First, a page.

The SEC’s rules on the use of testimonials are grossly out of date and don’t take into consideration how consumers use social media, advisors believe.

The Advertising Rule within the Investment Advisers Act of 1940 prohibits advertisements that refer – directly or indirectly – to any testimonial concerning the advisor or any advice, analysis, report or other service provided by the advisor.

The rule badly needs updating, according to Karen Barr, president and CEO of the Investment Adviser Association.

“Because of the varied and broad interpretation placed by the SEC on the testimonial rule, there are a lot of barriers to using social media,” she said at a media briefing during the Schwab Impact 2018 conference in Washington, D.C. last week.

The Advertising Rule prevents any endorsement of any advisor or firm on Facebook or LinkedIn, for example, according to Barr.

“You have to worry about people liking your firms’ Facebook or LinkedIn page – or your own Facebook or LinkedIn page. It really puts a damper on social media for investment advisors,” she said.

“We’re hopeful that the SEC will make the rules more principles based, a little less rigid, and really let the investment advisers enter the modern age,” she added.

In 2014, the SEC’s Division of Investment Management released some guidelines on the use of testimonials in response to demand for clarifications from advisors.

At that time, the SEC acknowledged social media has facilitated the consumer’s ability to research and conduct their own due diligence on current or prospective service providers.

“We’re hopeful that the SEC will make the rules more principles based, a little less rigid, and really let the investment advisers enter the modern age.”
Karen Barr
Investment Adviser Association

The guidance noted that the term “testimonial” is not defined in its rules, but the Commission has “consistently interpreted” that term to include a “statement of a client’s experience with, or endorsement of, an investment adviser.”

The SEC said the use of testimonials is misleading. “By their very nature, they emphasize the comments and activities favorable to the investment adviser and ignore those which are unfavorable,” according to the guidance.

The SEC forbids the use of testimonials by an investment advisor in advertisements “because the testimonial may give rise to a fraudulent or deceptive implication, or mistaken inference, that the experience of the person giving the testimonial is typical of the experience of the adviser’s clients,” the guidance adds.

In September, the SEC settled with Overland Park, Kan.-based Creative Planning and its president and majority owner Peter Mallouk for $250,000 over alleged distribution of prohibited client testimonials. The firm, which oversaw around $36.2 billion as of July 23, 2018, allegedly distributed hundreds of advertisements on the radio that contained prohibited testimonials, according to the SEC.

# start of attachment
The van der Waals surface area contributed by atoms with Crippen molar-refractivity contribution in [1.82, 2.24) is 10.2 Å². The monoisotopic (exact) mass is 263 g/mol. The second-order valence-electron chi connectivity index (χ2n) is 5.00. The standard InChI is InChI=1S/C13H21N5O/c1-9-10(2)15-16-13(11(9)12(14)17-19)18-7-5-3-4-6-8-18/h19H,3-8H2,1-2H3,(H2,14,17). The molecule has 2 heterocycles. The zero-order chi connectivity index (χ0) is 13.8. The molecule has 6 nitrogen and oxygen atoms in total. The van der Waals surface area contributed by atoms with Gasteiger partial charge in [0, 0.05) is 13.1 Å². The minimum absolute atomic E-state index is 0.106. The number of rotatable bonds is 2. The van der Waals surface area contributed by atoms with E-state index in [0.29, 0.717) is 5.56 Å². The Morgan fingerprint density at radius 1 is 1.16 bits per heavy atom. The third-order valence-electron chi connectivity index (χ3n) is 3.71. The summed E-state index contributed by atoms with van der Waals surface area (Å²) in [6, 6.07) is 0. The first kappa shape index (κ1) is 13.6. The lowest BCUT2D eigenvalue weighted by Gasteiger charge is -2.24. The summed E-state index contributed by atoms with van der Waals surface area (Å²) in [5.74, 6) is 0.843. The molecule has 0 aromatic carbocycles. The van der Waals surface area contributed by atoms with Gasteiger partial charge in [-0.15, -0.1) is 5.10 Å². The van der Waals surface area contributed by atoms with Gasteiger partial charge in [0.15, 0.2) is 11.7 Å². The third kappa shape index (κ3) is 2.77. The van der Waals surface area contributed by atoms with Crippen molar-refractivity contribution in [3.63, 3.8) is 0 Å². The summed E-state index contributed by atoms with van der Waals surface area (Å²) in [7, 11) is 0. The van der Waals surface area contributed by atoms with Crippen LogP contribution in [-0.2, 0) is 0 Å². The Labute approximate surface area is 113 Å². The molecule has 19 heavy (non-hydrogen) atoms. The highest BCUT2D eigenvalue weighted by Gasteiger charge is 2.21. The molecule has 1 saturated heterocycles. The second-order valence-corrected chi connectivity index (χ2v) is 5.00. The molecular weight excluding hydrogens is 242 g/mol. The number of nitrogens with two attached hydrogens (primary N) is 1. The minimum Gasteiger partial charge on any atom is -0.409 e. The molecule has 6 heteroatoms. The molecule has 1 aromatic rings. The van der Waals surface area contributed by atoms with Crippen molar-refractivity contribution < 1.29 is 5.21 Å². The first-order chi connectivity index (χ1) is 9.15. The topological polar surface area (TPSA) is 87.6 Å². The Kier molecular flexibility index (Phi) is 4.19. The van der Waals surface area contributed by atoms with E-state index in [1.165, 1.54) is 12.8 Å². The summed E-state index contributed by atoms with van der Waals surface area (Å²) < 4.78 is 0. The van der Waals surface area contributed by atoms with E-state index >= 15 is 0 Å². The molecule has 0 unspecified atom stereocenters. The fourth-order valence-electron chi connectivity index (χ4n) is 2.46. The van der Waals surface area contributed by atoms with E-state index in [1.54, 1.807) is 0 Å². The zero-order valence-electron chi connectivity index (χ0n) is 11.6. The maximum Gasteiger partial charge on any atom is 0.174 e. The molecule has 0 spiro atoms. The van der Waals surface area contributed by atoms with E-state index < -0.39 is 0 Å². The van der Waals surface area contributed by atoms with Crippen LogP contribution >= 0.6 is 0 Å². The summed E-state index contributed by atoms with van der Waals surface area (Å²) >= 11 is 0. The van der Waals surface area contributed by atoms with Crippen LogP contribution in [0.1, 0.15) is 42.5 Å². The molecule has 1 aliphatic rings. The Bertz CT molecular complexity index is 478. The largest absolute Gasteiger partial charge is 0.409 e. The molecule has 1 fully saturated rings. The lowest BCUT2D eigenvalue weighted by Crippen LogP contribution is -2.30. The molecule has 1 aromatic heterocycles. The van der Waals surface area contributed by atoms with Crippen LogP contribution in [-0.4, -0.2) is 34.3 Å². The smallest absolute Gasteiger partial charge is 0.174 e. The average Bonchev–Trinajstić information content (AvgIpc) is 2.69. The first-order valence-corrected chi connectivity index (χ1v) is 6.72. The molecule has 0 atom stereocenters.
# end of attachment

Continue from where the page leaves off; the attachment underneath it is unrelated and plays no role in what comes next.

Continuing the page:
Last year the SEC announced it was stepping up scrutiny of how RIAs tout themselves in marketing materials, issuing a risk alert that highlighted common violations of the Advertising Rule.

The SEC’s Office of Compliance Inspections and Examinations identified the use of client testimonials by RIAs on their websites, social media pages and in other media as being among the most frequently occurring compliance issues.

Also last year, self-regulator Finra rolled out new guidance notes to help advisors understand how to use social media -- its third on social media and digital communications since 2013. It clarifies that unsolicited social media comments aren’t testimonials — unless advisors endorse the comments by "liking" or "sharing" them.

Finra’s guidance on social media and websites follows a similar pattern in determining when advisors “adopt” third-party materials and comments. By linking to outside content such as text or video, for example, advisors adopt that content.

The results of the most recent Putnam Investments survey about the use of social media by advisors, published in April, show that social media is changing advisor-client relationships. Last November, Putnam surveyed 1,014 U.S. financial advisors who have had retail clients for at least two years.

“Advisors reported that it has improved both professional and personal relationships with their clients, thanks to more frequent communication and an easier exchange of information,” according to Putnam.

Around 83% of the advisors surveyed said social media has helped shorten the time required to convert a prospect into a client. Approximately 46% of the advisors surveyed consider themselves social media experts, but only 24% have had training by a hired third-party specialist.